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Need to know: drugs

March 2nd 2015

There’s been an increase in the use of Pregabalin to enhance other drugs... but there are risks.

There’s been an increase in the use of Pregabalin to enhance other drugs... but there are risks. DrugScope has released its latest annual Street Drug Trend Survey. The 17 regions it looked at included London, Birmingham and Glasgow.

What did the report find? It found that new synthetic cannabinoids such as Black Mamba and Exodus Damnation are on the rise – especially among rough sleepers, as well as prisoners, people who use opiates (opiates include codeine, morphine, methadone and heroin) and socially-excluded teenagers.

What are synthetic cannabinoids? Synthetic cannabinoids are chemicals that act like cannabis. The effects are similar too – good and bad. They are usually sold in ‘herbal’ smoking mixtures.

Also known as: x, Tai High Hawaiian Haze, Spice, Mary Joy, Exodus Damnation, Ecsess, Devil's Weed, Clockwork Orange, Bombay Blue Extreme, Blue Cheese, Black Mamba, Annihilation, Amsterdam Gold.

What are the side-effects? Because they’re so new (and the chemicals used are changing all the time) the after-effects are not clear. But they are likely to be similar to cannabis – and possibly more harmful.
Some symptoms that have been reported include: an increased heart rate, panic attacks, convulsions (uncontrollable shaking of the body), feeling on edge or restless, feeling tired or drowsy, feeling sick, being sick and hallucinations (seeing and/or hearing things that aren’t there).

What do homeless services say? A homeless charity in Birmingham told DrugScope: “When our clients come in for opiate treatment, it’s hard to deal with them after they’ve smoked it. They are collapsing in the street. Some of them have been hospitalised several times. They are using it because it’s cheap, it’s strong and because those who are out on license will not go back to jail if they are caught.”

Are they legal? Some are legal, most are not. A large number, including Black Mamba and Annihilation, are Class B drugs and are illegal to have, give away or sell. Some contain synthetic cannabinoids that are currently legal to possess, but it’s risky as you don’t know what’s in any smoking mixture.

Anything else? There’s also a big increase in people misusing Pregabalin and Gabapentin to enhance other drugs, such as alcohol, heroin, methadone and diazepam.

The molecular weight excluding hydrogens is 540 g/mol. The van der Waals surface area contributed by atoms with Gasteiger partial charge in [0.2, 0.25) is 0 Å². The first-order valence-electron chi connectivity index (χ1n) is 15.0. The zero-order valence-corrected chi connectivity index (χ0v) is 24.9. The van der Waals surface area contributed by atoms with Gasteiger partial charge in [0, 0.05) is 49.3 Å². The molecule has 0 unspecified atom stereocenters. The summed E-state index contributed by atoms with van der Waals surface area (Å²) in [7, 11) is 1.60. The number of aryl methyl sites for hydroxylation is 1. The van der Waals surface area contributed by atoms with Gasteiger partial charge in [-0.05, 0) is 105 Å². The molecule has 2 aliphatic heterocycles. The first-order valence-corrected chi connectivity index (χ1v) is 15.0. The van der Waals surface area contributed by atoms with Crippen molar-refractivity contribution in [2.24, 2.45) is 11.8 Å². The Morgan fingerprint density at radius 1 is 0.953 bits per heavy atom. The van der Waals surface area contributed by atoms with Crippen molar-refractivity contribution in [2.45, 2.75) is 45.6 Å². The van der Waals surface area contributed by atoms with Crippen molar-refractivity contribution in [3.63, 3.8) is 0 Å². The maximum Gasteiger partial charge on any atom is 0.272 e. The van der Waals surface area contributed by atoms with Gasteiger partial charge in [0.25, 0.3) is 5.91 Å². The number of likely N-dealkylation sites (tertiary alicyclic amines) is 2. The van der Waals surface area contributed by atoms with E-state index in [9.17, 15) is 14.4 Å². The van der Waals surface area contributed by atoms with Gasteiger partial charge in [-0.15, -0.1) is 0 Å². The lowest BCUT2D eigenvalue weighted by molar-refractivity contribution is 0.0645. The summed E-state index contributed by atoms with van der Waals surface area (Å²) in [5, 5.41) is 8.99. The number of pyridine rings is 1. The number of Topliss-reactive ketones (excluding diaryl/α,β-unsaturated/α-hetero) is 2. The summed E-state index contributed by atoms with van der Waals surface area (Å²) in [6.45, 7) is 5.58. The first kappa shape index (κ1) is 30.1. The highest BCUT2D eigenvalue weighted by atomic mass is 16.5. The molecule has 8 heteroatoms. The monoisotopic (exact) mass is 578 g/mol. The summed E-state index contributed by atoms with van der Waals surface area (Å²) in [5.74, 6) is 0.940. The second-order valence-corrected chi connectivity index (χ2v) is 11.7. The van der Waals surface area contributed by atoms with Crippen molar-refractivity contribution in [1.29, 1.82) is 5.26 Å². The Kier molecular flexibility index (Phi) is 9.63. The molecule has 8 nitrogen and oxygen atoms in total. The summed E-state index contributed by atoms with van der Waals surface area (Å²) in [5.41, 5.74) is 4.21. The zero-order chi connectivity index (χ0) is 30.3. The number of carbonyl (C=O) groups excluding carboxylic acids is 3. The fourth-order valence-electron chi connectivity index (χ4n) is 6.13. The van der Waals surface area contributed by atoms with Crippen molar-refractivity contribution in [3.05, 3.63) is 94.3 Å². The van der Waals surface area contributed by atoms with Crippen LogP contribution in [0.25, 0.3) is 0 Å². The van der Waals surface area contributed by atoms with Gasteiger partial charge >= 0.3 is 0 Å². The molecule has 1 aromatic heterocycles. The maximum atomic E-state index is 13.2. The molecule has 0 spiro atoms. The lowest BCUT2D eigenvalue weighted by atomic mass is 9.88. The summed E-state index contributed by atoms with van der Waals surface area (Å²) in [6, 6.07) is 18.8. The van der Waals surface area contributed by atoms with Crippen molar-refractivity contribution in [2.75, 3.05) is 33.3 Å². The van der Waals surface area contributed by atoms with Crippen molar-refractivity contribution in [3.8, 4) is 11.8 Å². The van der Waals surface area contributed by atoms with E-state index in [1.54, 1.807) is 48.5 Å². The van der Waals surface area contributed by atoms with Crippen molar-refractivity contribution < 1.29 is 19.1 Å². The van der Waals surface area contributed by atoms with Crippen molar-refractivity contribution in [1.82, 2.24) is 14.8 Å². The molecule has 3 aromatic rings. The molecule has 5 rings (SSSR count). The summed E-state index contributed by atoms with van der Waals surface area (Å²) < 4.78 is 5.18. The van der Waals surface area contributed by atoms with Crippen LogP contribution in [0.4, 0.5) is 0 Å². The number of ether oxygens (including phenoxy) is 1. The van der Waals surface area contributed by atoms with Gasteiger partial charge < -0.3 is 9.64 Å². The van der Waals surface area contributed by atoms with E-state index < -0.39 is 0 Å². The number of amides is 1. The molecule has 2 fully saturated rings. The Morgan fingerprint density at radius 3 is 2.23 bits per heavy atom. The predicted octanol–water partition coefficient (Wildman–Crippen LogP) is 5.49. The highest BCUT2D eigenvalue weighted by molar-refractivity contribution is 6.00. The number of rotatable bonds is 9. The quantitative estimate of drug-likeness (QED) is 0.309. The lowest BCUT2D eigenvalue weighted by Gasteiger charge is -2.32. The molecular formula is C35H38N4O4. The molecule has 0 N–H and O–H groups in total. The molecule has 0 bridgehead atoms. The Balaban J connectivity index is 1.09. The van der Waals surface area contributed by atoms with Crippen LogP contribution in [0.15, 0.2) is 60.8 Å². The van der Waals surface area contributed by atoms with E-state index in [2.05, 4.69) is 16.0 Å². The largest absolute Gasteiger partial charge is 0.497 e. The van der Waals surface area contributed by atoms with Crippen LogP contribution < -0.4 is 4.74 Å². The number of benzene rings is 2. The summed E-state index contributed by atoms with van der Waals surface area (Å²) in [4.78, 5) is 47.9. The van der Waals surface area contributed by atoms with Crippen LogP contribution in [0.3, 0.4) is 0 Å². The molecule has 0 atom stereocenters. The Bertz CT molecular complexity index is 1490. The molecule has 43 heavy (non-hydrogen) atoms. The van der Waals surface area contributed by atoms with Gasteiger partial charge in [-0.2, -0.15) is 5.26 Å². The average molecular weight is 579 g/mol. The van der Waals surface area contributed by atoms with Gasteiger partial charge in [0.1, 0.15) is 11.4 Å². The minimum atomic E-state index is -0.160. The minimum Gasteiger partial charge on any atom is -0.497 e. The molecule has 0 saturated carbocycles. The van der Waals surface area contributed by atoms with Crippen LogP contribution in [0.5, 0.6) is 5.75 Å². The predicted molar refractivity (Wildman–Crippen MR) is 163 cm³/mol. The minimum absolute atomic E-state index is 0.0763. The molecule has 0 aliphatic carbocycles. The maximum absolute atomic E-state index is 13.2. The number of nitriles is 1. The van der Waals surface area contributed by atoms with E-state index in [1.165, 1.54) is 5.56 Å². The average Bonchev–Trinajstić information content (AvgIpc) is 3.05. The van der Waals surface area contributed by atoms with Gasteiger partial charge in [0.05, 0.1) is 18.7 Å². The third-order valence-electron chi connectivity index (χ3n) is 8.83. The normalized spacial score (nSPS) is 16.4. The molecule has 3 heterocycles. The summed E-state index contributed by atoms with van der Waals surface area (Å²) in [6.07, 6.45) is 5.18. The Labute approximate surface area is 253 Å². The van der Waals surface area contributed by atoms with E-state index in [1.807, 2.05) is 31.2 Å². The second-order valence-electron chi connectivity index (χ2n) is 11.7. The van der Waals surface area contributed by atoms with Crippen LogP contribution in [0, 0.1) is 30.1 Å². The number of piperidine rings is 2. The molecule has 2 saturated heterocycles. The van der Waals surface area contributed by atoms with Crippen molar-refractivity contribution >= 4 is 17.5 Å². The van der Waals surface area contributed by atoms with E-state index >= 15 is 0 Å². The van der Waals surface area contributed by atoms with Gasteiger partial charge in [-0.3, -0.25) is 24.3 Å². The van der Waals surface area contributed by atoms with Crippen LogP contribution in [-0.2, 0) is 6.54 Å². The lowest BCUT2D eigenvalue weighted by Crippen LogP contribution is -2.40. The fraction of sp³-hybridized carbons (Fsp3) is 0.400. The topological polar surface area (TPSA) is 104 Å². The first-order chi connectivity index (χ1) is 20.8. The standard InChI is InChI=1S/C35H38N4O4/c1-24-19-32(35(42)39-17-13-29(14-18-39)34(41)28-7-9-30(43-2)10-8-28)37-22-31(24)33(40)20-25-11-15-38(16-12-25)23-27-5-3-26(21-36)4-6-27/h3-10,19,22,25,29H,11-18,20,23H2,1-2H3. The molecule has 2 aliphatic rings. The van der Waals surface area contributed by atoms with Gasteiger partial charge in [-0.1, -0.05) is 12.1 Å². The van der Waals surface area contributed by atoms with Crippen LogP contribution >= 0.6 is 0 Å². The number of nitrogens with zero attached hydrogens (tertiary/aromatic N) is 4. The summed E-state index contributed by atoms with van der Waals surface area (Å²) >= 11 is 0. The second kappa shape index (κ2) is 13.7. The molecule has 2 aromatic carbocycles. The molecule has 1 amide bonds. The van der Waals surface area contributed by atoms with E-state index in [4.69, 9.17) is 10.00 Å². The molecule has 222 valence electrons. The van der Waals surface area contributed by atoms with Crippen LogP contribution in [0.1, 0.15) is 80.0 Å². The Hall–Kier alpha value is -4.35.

What are Pregabalin and Gabapentin? Pregabalin and Gabapentin are anticonvulsant medicines used to treat epilepsy, neuropathic pain (pain in damaged nerves) and anxiety. Both are available on prescription only – but can be bought cheaply on the black market.

Also known as: Lyrica (Pregabalin) and Neurontin (Gabapentin).

What are the side-effects? Reported effects include “extreme intoxication and uninhibited, risky behaviours”, such as sex workers taking risks.
Mixing Pregabalin and Gabapentin with depressants such as drugs or alcohol also increases the risk of an overdose – and there has been an increase in the number of deaths involving the medicines.

What do homeless services say? One drug worker in York told DrugScope, “The drugs can reduce the heart rate and if taken with methadone can be extremely dangerous, so we now have to consider whether people are using these drugs when we prescribe methadone…”
Often [people] don’t know what strength capsules they are taking because they look similar.”

For confidential advice on drugs from Frank, visit, call 0300 123 6600 (24/7, advisors are available in 120 languages), text 82111 or email

See The List section of the magazine and look for services marked 'D'. To find your nearest Narcotics Anonymous meeting, or call 0300 999 1212 (10am–midnight).


March 2015



Advice: Gambling it all

Need to know: drugs

Focus: Arts with benefits

Readers give their views

Authorities held to account

Emmaus launches new centre

Norway drops begging laws

Award-winning storage

US woman walks for justice

Man shot for throwing rocks

Homeless people urged to register to vote

Football dreams

Homeless man set on fire

Locals mourn ‘car lady’

City-wide hostel upgrade

Weekend drop-in closes doors

Cooking up a plan

London fights back

Soup runs: a reader replies

Private protection


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